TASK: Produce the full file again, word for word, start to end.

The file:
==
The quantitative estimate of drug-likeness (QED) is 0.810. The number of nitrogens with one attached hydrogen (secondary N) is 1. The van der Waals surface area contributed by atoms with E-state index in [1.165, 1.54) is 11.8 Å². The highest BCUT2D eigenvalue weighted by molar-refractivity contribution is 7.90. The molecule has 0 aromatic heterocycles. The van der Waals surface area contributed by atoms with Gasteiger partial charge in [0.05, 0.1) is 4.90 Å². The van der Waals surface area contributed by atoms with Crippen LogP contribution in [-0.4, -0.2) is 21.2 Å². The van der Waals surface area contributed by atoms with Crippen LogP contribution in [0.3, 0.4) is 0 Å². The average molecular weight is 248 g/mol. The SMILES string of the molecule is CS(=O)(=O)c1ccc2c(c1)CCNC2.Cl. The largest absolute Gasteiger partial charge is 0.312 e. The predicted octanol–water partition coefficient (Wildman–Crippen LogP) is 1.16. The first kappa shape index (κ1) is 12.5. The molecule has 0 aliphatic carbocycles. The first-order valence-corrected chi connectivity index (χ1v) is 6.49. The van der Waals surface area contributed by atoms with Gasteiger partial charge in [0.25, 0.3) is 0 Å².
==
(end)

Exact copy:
The quantitative estimate of drug-likeness (QED) is 0.810. The number of nitrogens with one attached hydrogen (secondary N) is 1. The van der Waals surface area contributed by atoms with E-state index in [1.165, 1.54) is 11.8 Å². The highest BCUT2D eigenvalue weighted by molar-refractivity contribution is 7.90. The molecule has 0 aromatic heterocycles. The van der Waals surface area contributed by atoms with Gasteiger partial charge in [0.05, 0.1) is 4.90 Å². The van der Waals surface area contributed by atoms with Crippen LogP contribution in [-0.4, -0.2) is 21.2 Å². The van der Waals surface area contributed by atoms with Crippen LogP contribution in [0.3, 0.4) is 0 Å². The average molecular weight is 248 g/mol. The SMILES string of the molecule is CS(=O)(=O)c1ccc2c(c1)CCNC2.Cl. The largest absolute Gasteiger partial charge is 0.312 e. The predicted octanol–water partition coefficient (Wildman–Crippen LogP) is 1.16. The first kappa shape index (κ1) is 12.5. The molecule has 0 aliphatic carbocycles. The first-order valence-corrected chi connectivity index (χ1v) is 6.49. The van der Waals surface area contributed by atoms with Gasteiger partial charge in [0.25, 0.3) is 0 Å².